System Performance

Like the larger iPad Pro, the 9.7" iPad Pro uses Apple's A9X SoC. Apple is never very forthcoming with details like the clock speed for the CPU, GPU, and amount of DRAM. What we can determine about the SoC is that Apple has maintained the 2.2GHz maximum clock speed from the larger iPad Pro, while reducing clocks on the GPU and dropping to 2GB of LPDDR4 RAM.

The RAM situation on the 9.7" iPad Pro is somewhat surprising for a few different reasons. In their always-excellent teardown, the iFixit crew discovered that the smaller iPad Pro only had one Samsung 2GB LPDDR4 memory chip. This explains how Apple scaled down from 4GB to 2GB - the larger iPad Pro had two chips - but it also means that Apple has changed the amount of memory bandwidth available to the A9X SoC as well.


9.7" iPad Pro Logic Board (Image Courtesy iFixit)

To date, all Apple X-series SoCs have shipped with a larger 128-bit memory bus, and until now, Apple always fully populated that bus. So the 9.7" iPad Pro is an outlier in that regard, as this is the first time we've seen an X-series SoC with only the first 64-bit half wired up to a single memory chip in this fashion. In that respect it's a surprising decision from Apple, in part because of the importance of memory bandwidth in feeding the large, powerful GPUs on the X-series SoCs.

Consequently there is going to be more to the 9.7" iPad Pro than just the original Pro in a smaller chassis. The 9.7" iPad Pro should match the larger model in anything that depends heavily on CPU speed or memory bandwidth, while falling behind to some degree in GPU-bound tests. The 12 cluster PowerVR Series7XT GPU inside A9X will be having to make do with less memory bandwidth, though offset to some degree by the lower resolution of the screen.

With the above in mind, I quickly benchmarked the 9.7" iPad Pro on a couple of our memory bandwidth benchmarks. The results are somewhat inconclusive.

Geekbench 3 Memory Bandwidth Comparison (1 thread)
  Stream Copy Stream Scale Stream Add Stream Triad
9.7" iPad Pro 17.1 GB/s 11.5 GB/s 12.9 GB/s 12.8 GB/s
12.9" iPad Pro 20.8 GB/s 15.0 GB/s 15.3 GB/s 15.1 GB/s

I say "inconclusive" because although the 9.7" iPad Pro consistenly scores lower in Geekbench 3's memory bandwidth benchmarks and other memory benchmarks, it's never a 50% drop as we get on paper. In practice these numbers are far from the maximum memory bandwidth A9X is capable of, and I suspect that the CPU paths simply aren't wired in such a fashion that they can fully saturate A9X, especially given the fact that it's the GPU that needs the bandwidth more. So although we see some impact of the narrower memory bus in dedicated memory bandwidth benchmarks, these can't paint a very clear picture. It's going to be our high level GPU performance benchmarks that really give us an idea of the impact of reduced memory bandwidth.

Kraken 1.1 (Chrome/Safari/IE)

JetStream 1.1

WebXPRT 2015 (Chrome/Safari/IE)

With the 9.7" iPad Pro having the same two 2.2GHz Apple Twister cores as the 12.9" model, it's no surprise to see the two neck and neck in our browser tests. In Jetstream 1.1 the two achieve the exact same score, while in the other two tests the 9.7" model is a bit slower, but with the gap being small enough to attribute to testing variance. With A9X Apple moved back to a dual-core CPU from A8X's tri-core CPU, with the move to TSMC's 16nm FinFET process allowing peak clock speeds to go up by 700MHz. Because JavaScript performance is mostly bound by a device's single threaded performance, A9X came with a significant performance uplift during web browsing. Given that the 12.9" iPad Pro offered the best web browsing performance of a mobile device, bringing that performance to the 9.7" iPad makes for a notable improvement over the performance of the iPad Air 2.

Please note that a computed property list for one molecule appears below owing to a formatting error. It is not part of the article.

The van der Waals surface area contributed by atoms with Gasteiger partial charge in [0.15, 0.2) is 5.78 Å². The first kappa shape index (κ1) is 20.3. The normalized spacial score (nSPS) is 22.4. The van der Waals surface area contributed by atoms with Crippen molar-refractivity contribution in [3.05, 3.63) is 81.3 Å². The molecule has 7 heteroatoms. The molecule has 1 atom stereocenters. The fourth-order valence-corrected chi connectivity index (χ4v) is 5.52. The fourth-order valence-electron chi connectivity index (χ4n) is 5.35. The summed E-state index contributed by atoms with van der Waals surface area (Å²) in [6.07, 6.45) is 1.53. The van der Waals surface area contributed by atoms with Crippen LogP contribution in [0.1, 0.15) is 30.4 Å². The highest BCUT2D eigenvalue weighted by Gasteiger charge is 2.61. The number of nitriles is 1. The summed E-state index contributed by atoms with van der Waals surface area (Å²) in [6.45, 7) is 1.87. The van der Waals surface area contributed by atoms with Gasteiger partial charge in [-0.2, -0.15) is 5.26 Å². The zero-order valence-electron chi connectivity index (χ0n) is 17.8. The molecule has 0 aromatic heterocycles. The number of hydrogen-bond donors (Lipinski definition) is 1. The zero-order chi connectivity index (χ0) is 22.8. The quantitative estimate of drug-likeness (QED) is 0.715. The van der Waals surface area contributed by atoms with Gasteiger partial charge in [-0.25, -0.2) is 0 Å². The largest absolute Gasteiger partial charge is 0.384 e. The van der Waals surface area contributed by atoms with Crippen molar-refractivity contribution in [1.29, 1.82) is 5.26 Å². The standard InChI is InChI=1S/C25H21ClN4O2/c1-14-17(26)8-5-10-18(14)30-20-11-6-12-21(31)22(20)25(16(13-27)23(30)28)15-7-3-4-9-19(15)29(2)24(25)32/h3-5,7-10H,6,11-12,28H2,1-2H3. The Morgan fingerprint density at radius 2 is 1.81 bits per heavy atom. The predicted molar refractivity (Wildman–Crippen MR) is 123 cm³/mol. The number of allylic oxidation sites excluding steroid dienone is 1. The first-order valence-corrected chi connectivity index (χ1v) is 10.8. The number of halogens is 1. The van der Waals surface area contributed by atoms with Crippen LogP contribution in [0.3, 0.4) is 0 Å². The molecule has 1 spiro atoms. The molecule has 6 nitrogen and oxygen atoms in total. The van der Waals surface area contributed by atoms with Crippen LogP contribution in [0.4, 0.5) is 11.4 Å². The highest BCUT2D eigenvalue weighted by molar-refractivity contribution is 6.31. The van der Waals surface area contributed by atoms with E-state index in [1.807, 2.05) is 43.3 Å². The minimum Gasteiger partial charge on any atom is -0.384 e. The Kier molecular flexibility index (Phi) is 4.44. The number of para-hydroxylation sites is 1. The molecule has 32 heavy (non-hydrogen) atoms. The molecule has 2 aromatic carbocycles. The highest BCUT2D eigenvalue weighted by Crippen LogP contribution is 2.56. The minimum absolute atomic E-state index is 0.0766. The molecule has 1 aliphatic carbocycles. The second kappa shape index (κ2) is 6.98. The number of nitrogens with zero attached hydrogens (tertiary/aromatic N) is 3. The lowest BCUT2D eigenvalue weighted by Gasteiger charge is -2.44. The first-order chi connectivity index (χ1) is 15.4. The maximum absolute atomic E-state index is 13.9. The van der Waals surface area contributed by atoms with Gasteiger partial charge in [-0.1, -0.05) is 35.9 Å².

3DMark Sling Shot 3.1 Extreme Unlimited - Graphics

3DMark Sling Shot 3.1 Extreme Unlimited - Physics

3DMark Sling Shot 3.1 Extreme Unlimited - Overall

The 9.7" iPad Pro does well in 3DMark's graphics test, but like Ice Storm it doesn't do well in the physics test. It seems that this test is programmed in a similar way to Ice Storm, and in that sense I'm not sure how representative the physics test is of real-world performance because with an actual mobile game you wouldn't use highly random memory access and data structures with heavy memory dependencies when it would perform very poorly on your target devices. In any case, you can see that the 9.7" iPad Pro places third overall, with the 12.9" model at the top of the chart and the Pixel C coming right behind it.

GFXBench 3.0 Manhattan (Onscreen)

GFXBench 3.0 Manhattan (Offscreen)

GFXBench 4.0 Car Chase hasn't made its way to iOS yet, and so for now we're still using GFXBench 3.0 Manhattan for iOS devices. Given that the iPhone 6s is the only phone that hits Vsync in this test, it's still a very relevant benchmark in how it represents the level of visual fidelity that a mobile game can currently have on high end devices while still performing well. In the off screen test we can see the impact of the 9.7" iPad Pro's lower clocked GPU combined with the reduced memory bandwidth,, with the smaller iPad performing around 37% lower than that of the 12.9" iPad Pro. The on screen test tells an interesting story though. Both models of the iPad Pro have roughly the same performance at their native resolutions in this test, which could indicate that Apple was targeting the same performance relative to the display resolution when configuring A9X and its memory, in order to manage heat and energy usage in a smaller iPad Pro.